While "Chaos and Order" isn't as tightly plotted and intricate as "A Dark and Hungry God Arises", it is still rippingly good. The tale is a rollercoaster from following-on beginning to incomplete end, unlike the previous book, which more amounted to an examination of shifting alliances and intrigue amid the profound psychology of its characters, all concentrating and shifting onto one place, accruing to a kind of psychological "critical mass", at which point Thanatos Minor explodes. One of the core themes of Chaos and Order - running about through a maelstrom of rock, the hurtling debris of shattered plans, shattering and coalescing into new forms - follows on from the diametrically opposing theme of the previous story brilliantly.
As the web of intrigue and murder in and around Earth is expanded to a fully-fledged political thriller, we have the important characters from the previous story - Nick, Morn, Angus, Davies, Vector, Mikka, and with them the rather incidental Sib and Pup - all saved from the storm of Thanatos Minor's ruin and flung off just ahead of half a dozen people who want them alive; or, if they can't have them alive, then blown to atoms like Billingate. Everyone else - from *Captain's Fancy* - is dead. While this may seem like a bit of a *deus ex machina* (subtle nod towards Angus, I'm sure), in practice it works out fine.
They are now on the run, the most explosive body of information in Human Space, and seeking to make themselves even more explosive by letting Vector Shaheed, the geneticist, complete the anti-mutagen drug which the United Mining Companies Police suppressed, which will give humankind a defence against alien absorption, however temporary. Everyone - the cops, the aliens, people working for the cops and people working for the aliens - are after them, and the scene is set for ever-tenuous alliances and furious desperation to lead to a lot of shooting and bloodshed, and even greater extremity by the survivors.
This is an intermediate tale. As with all the others except "The Real Story", it is successfully diametric and harmonious in its many balancing qualities. It is a masterpiece, in a way opposite to how the previous book in the story is - and again this is an intentional contrast. I swear again, this series will significantly improve your life. I'm normally so damn analytical, and it has me ranting!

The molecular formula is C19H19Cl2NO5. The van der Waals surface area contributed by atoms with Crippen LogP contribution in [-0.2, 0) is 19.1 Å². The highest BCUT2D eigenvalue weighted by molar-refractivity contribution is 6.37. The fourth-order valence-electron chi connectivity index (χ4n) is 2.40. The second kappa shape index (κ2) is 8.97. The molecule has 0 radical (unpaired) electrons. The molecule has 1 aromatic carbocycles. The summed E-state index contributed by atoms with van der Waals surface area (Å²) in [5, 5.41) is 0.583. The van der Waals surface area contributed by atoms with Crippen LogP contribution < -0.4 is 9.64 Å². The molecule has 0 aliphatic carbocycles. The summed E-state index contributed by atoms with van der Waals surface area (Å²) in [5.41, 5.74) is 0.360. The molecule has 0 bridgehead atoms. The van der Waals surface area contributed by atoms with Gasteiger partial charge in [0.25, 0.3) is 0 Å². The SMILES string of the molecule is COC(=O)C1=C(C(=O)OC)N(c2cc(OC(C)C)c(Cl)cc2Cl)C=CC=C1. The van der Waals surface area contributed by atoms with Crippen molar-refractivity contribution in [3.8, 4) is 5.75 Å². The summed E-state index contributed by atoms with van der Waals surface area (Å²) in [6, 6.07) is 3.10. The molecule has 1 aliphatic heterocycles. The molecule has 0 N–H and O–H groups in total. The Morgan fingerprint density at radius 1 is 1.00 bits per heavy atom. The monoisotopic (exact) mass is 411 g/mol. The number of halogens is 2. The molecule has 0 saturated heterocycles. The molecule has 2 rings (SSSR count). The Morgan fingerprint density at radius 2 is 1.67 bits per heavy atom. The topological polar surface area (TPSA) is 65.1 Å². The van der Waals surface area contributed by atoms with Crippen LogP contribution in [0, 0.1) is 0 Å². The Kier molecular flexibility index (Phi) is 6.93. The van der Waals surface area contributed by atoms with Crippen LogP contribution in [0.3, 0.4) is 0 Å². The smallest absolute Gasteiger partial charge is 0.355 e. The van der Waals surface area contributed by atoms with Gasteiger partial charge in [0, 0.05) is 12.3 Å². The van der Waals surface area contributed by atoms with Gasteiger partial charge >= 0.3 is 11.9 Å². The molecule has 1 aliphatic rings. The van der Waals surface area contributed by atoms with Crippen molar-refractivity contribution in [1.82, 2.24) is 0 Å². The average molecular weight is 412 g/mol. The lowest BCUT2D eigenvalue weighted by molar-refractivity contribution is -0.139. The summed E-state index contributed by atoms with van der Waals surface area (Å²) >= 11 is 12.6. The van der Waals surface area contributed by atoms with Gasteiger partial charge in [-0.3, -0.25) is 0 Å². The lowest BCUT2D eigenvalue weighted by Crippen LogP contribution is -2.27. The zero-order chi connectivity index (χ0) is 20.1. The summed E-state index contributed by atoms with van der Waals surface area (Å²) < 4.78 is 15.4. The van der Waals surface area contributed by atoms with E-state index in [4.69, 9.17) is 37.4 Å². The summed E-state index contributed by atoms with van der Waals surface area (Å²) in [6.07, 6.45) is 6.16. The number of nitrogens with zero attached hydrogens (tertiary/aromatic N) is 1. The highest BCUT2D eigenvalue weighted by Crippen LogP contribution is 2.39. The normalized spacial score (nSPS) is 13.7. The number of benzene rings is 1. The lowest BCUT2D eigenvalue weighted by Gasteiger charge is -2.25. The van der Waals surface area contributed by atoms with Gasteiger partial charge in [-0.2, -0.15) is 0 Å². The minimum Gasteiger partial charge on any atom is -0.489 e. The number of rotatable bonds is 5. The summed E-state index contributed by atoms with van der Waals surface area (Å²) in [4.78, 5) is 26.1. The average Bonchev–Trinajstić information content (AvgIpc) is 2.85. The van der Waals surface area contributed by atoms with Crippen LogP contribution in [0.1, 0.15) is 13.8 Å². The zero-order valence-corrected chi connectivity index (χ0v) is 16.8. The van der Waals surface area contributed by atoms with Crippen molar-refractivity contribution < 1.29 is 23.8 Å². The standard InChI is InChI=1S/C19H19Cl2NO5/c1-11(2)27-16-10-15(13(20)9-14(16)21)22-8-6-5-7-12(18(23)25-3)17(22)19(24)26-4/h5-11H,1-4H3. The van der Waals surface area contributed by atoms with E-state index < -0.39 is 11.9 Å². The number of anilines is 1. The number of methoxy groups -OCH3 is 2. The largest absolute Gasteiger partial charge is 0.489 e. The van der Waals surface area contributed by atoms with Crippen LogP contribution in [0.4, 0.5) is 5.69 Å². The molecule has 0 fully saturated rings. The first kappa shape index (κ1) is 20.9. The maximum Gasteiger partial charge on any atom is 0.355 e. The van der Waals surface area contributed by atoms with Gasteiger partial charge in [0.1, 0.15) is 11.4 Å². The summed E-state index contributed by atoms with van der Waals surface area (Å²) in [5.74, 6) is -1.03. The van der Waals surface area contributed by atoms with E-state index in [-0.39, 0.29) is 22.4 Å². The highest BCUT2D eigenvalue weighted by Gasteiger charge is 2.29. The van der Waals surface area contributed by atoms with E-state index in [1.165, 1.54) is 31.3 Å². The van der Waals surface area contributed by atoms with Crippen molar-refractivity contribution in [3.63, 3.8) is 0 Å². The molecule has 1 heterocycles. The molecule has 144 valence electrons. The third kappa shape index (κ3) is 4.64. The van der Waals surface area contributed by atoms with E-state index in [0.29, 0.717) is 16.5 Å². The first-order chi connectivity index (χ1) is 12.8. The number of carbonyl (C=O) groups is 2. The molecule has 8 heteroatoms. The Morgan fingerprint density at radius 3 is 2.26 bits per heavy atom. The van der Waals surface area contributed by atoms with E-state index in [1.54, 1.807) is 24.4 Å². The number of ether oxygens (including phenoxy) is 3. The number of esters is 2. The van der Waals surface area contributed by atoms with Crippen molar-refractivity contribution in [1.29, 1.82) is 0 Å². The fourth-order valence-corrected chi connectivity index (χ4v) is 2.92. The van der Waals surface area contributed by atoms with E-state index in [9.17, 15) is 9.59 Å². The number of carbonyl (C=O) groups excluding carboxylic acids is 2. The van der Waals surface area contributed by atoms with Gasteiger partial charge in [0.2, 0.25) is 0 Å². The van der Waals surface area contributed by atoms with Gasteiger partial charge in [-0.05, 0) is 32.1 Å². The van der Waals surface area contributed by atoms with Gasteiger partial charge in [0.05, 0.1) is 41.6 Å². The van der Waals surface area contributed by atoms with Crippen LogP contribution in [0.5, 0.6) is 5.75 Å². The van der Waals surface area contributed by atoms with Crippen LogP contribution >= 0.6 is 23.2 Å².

The marking of four out of five and not five is rather a personal opinion. I preferred the rigid and less scattered nature of the plot in and around Billingate, and this made me like the fourth book somewhat less than the third. The horror of the first, second and somewhat the third books as gone, or at least vastly reduced and changed in character. It is no longer an issue. The squeamish will have been well and truly left behind by now, anyway.
Each book in the Gap Series up to this one expands on the author's complex mind-game universe by a power of two. It is this story which opens Donaldson's future to its fullest extent. The final book is an examination of that universe, now that the previous four books have detailed it in full and lavish detail, bringing the story to an ultimate conclusion. This fourth book is the last time you will see the fun "Ancillary Documentation" - but Donalson's story-advancing characters will have captivated you utterly by now, if you've got this far, so you won't mind that in the slightest as you rapidly and nervously go out for the fifth book, hand shaking as you hand the money over and wonder whether it can possibly live up to what's gone before.